Just use tire stoppers to keep your car in place.

Rodent-proof your car

A garaged car is a very attractive nesting place for rodents, what with the warm and dry conditions, the numerous crevices they can take shelter in, and the many things they can chew on.

Covering all possible entry points is a must to keep any critters out. Placing cotton swabs or moth balls dipped in peppermint oil around the perimeter of your car could also keep mice away.

sealing garage door to keep rodents out
Seal your garage door and cover all possible entry points to keep rodents out.

Keep your registration and insurance up-to-date

Take note of your registration renewal date. While shelter-in-place mandates are only supposed to last a few weeks, we don’t really know how long it’ll actually be. With that in mind, you’ll want to make sure that you keep your vehicle registration up to date to avoid paying any penalties.

If you’re planning on storing the car for a long time and your renewal date happens to fall within this period, you may want to consider filing for Planned Non-Operation (PNO) instead of paying for registration renewal fees.

As for your car insurance policy, you may be tempted to cancel your insurance or put it on hold while your car is in storage—why not save some money, right?

Most—if not all—car insurance companies do not allow you to pause or put your policy on hold. The only option is to cancel and then restart the policy when you’re ready to pay for coverage again. However, this is not only a hassle, but it will also create a gap in coverage that could increase your premium when you decide to reinstate your policy later on.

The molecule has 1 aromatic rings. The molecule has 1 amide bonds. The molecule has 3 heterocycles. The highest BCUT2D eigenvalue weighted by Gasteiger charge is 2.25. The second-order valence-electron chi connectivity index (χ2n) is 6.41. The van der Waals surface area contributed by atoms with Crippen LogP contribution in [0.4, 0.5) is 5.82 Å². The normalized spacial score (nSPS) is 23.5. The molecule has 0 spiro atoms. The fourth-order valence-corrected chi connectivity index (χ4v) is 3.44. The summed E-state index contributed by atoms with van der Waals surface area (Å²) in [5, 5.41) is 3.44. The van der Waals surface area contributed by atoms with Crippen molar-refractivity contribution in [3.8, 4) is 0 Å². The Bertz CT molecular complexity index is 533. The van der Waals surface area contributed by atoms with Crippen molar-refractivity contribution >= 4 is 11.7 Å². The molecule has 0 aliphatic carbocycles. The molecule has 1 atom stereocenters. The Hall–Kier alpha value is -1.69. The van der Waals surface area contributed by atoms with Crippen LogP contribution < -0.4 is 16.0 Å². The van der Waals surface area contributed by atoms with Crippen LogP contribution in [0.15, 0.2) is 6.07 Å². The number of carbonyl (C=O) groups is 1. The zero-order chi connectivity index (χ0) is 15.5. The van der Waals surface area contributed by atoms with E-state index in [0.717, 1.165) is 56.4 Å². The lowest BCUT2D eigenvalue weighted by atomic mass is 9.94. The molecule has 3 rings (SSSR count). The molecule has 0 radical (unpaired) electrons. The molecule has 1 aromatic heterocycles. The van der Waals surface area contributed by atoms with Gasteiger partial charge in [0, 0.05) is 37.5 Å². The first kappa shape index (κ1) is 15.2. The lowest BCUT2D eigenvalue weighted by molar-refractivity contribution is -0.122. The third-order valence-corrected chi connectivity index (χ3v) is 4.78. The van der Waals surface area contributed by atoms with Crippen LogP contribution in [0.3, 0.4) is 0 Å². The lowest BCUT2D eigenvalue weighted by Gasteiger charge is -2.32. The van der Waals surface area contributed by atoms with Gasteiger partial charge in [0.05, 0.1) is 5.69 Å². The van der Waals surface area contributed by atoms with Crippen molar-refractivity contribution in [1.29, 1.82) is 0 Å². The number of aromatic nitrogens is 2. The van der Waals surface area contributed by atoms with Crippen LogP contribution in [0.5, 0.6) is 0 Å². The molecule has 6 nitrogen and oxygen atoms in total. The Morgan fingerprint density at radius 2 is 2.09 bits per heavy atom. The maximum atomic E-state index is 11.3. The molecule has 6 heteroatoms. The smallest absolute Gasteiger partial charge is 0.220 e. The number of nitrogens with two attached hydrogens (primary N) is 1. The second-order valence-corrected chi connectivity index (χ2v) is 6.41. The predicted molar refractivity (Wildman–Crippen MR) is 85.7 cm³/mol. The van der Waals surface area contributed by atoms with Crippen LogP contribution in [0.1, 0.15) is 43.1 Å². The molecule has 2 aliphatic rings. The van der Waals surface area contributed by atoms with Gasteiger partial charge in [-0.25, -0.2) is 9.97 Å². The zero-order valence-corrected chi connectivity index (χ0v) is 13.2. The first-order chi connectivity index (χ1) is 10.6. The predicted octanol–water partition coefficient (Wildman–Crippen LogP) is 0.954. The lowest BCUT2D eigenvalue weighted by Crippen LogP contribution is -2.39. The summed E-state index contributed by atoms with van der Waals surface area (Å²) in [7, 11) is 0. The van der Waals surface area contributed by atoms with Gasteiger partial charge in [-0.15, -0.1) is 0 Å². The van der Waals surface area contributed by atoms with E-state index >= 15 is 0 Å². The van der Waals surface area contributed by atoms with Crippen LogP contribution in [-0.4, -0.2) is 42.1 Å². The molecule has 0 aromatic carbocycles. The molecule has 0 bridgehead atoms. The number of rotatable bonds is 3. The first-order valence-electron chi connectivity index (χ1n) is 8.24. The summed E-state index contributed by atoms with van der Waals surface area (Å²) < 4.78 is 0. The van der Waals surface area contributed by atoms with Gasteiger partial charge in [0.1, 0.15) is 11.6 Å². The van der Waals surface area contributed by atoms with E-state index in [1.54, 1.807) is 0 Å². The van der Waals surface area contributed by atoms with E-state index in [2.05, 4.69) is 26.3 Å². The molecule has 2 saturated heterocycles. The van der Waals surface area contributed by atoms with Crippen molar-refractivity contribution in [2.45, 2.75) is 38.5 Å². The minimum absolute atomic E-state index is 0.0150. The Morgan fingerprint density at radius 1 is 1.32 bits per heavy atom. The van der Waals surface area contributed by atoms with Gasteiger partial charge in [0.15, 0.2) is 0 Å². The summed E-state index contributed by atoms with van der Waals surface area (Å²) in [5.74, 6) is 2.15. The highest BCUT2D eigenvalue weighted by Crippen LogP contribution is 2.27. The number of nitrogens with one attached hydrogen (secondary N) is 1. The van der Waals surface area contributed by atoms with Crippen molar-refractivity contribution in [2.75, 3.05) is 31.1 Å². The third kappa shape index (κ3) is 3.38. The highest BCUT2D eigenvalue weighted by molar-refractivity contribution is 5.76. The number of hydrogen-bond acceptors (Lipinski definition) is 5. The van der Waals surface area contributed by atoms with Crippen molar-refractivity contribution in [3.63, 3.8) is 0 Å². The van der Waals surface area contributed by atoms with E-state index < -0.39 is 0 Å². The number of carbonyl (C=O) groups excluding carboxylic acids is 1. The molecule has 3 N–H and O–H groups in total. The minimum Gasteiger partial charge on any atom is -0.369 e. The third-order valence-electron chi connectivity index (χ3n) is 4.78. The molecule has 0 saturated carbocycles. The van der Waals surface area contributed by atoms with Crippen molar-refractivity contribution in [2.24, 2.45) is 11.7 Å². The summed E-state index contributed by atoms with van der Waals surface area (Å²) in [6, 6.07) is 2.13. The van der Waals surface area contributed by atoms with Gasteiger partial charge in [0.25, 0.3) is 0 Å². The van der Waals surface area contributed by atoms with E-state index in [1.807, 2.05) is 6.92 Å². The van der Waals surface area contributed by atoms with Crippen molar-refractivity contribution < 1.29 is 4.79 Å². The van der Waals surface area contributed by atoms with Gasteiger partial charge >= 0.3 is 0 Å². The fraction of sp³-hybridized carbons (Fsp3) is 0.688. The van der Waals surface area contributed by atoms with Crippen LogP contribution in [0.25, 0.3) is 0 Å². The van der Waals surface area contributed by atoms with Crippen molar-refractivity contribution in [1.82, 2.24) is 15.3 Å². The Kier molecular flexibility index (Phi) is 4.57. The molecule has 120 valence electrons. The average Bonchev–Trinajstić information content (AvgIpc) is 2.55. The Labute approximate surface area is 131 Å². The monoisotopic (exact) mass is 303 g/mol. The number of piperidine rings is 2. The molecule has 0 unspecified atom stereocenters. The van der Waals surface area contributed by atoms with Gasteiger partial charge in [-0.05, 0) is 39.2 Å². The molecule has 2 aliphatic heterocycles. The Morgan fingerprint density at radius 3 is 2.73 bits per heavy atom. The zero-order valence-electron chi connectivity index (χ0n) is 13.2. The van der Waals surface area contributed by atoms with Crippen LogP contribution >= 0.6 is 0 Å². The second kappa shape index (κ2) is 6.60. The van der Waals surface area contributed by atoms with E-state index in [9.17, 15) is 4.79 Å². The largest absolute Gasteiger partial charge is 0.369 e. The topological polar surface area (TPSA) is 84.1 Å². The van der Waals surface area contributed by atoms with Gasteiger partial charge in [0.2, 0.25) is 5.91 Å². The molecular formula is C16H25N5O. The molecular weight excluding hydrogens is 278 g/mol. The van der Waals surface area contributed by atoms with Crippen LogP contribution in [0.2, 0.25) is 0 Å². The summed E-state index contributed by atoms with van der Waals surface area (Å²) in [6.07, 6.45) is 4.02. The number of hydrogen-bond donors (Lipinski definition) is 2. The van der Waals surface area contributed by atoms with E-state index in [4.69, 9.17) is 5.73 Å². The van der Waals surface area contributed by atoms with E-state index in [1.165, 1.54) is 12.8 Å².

What to Do Before Driving Your Car After Prolonged Storage

If your car has been in storage for a while, keep in mind that there are some steps you will need to take before you can drive it again. We recommend doing the following:

  • Pop the hood and check for any sign of rodents. Look for chewed up wires or belts.
  • Check your fluid levels and look for any evidence of fluid leaks.
  • Reconnect your battery (if you disconnected it). Make sure the terminals are clean before reconnecting.
  • Remove the materials you used to cover up any gaps or holes in your car.
car wires chewed by mice or rats
You need to check under the hood thoroughly before driving your car again if it has been in storage for a while. Inspect for signs of damage by rodents, such as chewed up wires or belts.
  • Inspect your windshield wipers—make sure they aren’t brittle or cracked.
  • Put your tires back on if you removed them. If you didn’t, check the pressure on all tires and re-inflate them if necessary.
  • Do a quick visual examination of your brakes. Check if any rust has formed on the rotors. If so, you’ll hear a grinding noise the first few times you apply the brakes. The noise will go away once the pads knock the rust off the rotors.
  • Do a quick wash to remove any dirt and dust that may have accumulated on your car’s surface.

Any information provided on this Website is for informational purposes only and is not intended to replace consultation with a professional mechanic. The accuracy and timeliness of the information may change from the time of publication.